Once upon a time, not all that long ago, I used to go into Whole Foods strictly to browse or pick up a specialty item for a recipe I was making. I would look at all the people doing their weekly grocery shopping, carts piled high, and wondering how on earth they could afford to shop exclusively at Whole Foods. I wondered what types of jobs they had that afforded them the luxury of shopping at the mecca of natural and organic items, sure that people on a budget, like me, could never swing such a thing.
Until one week, I decided to treat myself and give shopping at Whole Foods a try, just for a week and nothing more. I didn’t go crazy and still paid attention to value, but I was totally shocked when my purchases only ended up being a little bit more than my weekly trip to Target. If, without even trying, I could only spend about $20 dollars more, I figured that with a little bit of planning, I could shop at Whole Foods every week and still stick within our grocery and food budget for the month.
For the past month and a half, Joe and I have been (almost) exclusively shopping at Whole Foods for our groceries each week, and sticking to a budget all the while. I’ve always thought that eating as much organic and non GMO produce is important, but recently I felt the pull to put my money where my mouth was. Don’t get me wrong, we aren’t sticklers about it by any means, but when possible, I like the idea of making small changes for better health and long term wellness, and I think trying to eat more organic is one of those steps.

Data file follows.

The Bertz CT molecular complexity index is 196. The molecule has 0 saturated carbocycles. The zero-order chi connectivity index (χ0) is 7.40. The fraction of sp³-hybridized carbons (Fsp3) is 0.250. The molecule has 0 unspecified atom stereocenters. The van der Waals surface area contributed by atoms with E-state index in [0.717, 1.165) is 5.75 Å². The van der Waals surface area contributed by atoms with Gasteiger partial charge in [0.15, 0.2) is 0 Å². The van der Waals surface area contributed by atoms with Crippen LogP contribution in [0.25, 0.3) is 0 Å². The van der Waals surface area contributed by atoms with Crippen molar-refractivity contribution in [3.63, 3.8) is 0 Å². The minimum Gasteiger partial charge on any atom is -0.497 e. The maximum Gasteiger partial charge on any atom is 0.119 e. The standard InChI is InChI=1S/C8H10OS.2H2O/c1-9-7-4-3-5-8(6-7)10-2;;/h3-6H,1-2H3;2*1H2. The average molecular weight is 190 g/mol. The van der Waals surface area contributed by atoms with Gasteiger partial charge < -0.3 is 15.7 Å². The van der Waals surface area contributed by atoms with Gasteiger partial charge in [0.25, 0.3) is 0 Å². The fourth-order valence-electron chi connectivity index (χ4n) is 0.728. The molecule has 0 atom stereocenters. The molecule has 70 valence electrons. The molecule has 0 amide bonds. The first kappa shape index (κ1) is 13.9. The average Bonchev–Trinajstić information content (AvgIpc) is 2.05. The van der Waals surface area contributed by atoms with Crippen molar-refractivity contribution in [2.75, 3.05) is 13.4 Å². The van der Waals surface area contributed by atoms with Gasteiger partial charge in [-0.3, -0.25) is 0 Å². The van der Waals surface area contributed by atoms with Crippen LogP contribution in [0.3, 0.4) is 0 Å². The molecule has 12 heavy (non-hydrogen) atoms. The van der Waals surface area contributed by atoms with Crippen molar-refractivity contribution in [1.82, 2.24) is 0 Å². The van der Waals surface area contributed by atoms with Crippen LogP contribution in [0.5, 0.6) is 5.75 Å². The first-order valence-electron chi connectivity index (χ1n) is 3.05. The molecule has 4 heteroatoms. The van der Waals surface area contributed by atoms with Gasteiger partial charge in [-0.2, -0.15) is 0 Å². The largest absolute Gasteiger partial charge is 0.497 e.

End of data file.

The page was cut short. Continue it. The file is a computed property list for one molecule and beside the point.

This week I documented the grocery shopping process to show you what works for us, and how we stay on budget. Typically we spend $100/week on groceries. We typically eat out once during the week (usually Friday night or Saturday night) and we pack all of our lunches and eat breakfast at home every morning. I also try to limit my trips to Starbucks and use gift cards most of the time. In light of that, I think $100/week is pretty reasonable. I should also note that Joe’s parents have always supplied us with all the free beef we could ever want or need, so that makes it easy for us to stay on budget as well as entertain.
So how have we managed to stay on budget? Here’s a look:
1. Menu Plan: Similar to my friend Clara, I like to take inventory of what I already have in the pantry (usually we have plenty of pasta, grains, broth, rice, tortillas, etc.) before I plan out my meals for the week so I can utilize what we already have. After I look at what is in the pantry, I start browsing magazines and cookbooks for recipes to try. I don’t cook from a recipe every day of the week, but I’ve been aiming lately to cook two recipes that are new to me, just to make sure I don’t get into a rut. This week, I selected a recipe for black bean and roasted pepper soup from Bon Appetit and tea-poached salmon with broccoli from the Sprouted Kitchen Cookbook, one of the most used books in my house. Here’s this week’s menu:
Saturday: Dinner with Joe’s family
Sunday: Spaghetti with Meatballs and Roasted Kale